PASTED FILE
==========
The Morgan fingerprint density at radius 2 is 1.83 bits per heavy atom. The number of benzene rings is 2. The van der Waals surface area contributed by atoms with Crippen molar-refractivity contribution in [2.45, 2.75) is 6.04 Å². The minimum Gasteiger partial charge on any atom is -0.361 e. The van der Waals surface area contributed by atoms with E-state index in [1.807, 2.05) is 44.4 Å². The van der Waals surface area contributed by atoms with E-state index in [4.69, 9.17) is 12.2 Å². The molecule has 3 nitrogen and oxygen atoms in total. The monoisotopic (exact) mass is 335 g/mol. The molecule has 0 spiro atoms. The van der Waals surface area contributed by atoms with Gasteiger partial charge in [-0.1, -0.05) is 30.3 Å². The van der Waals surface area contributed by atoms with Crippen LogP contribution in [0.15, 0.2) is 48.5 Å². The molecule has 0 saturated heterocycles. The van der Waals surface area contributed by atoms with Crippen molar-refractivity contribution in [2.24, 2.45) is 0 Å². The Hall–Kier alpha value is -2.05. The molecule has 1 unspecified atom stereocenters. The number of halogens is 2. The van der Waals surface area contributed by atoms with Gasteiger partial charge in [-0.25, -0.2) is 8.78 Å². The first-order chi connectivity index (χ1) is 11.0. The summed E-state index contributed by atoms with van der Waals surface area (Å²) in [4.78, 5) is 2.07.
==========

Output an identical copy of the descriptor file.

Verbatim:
The Morgan fingerprint density at radius 2 is 1.83 bits per heavy atom. The number of benzene rings is 2. The van der Waals surface area contributed by atoms with Crippen molar-refractivity contribution in [2.45, 2.75) is 6.04 Å². The minimum Gasteiger partial charge on any atom is -0.361 e. The van der Waals surface area contributed by atoms with E-state index in [1.807, 2.05) is 44.4 Å². The van der Waals surface area contributed by atoms with E-state index in [4.69, 9.17) is 12.2 Å². The molecule has 3 nitrogen and oxygen atoms in total. The monoisotopic (exact) mass is 335 g/mol. The molecule has 0 spiro atoms. The van der Waals surface area contributed by atoms with Gasteiger partial charge in [-0.1, -0.05) is 30.3 Å². The van der Waals surface area contributed by atoms with Crippen LogP contribution in [0.15, 0.2) is 48.5 Å². The molecule has 0 saturated heterocycles. The van der Waals surface area contributed by atoms with Crippen molar-refractivity contribution in [2.24, 2.45) is 0 Å². The Hall–Kier alpha value is -2.05. The molecule has 1 unspecified atom stereocenters. The number of halogens is 2. The van der Waals surface area contributed by atoms with Gasteiger partial charge in [-0.25, -0.2) is 8.78 Å². The first-order chi connectivity index (χ1) is 11.0. The summed E-state index contributed by atoms with van der Waals surface area (Å²) in [4.78, 5) is 2.07.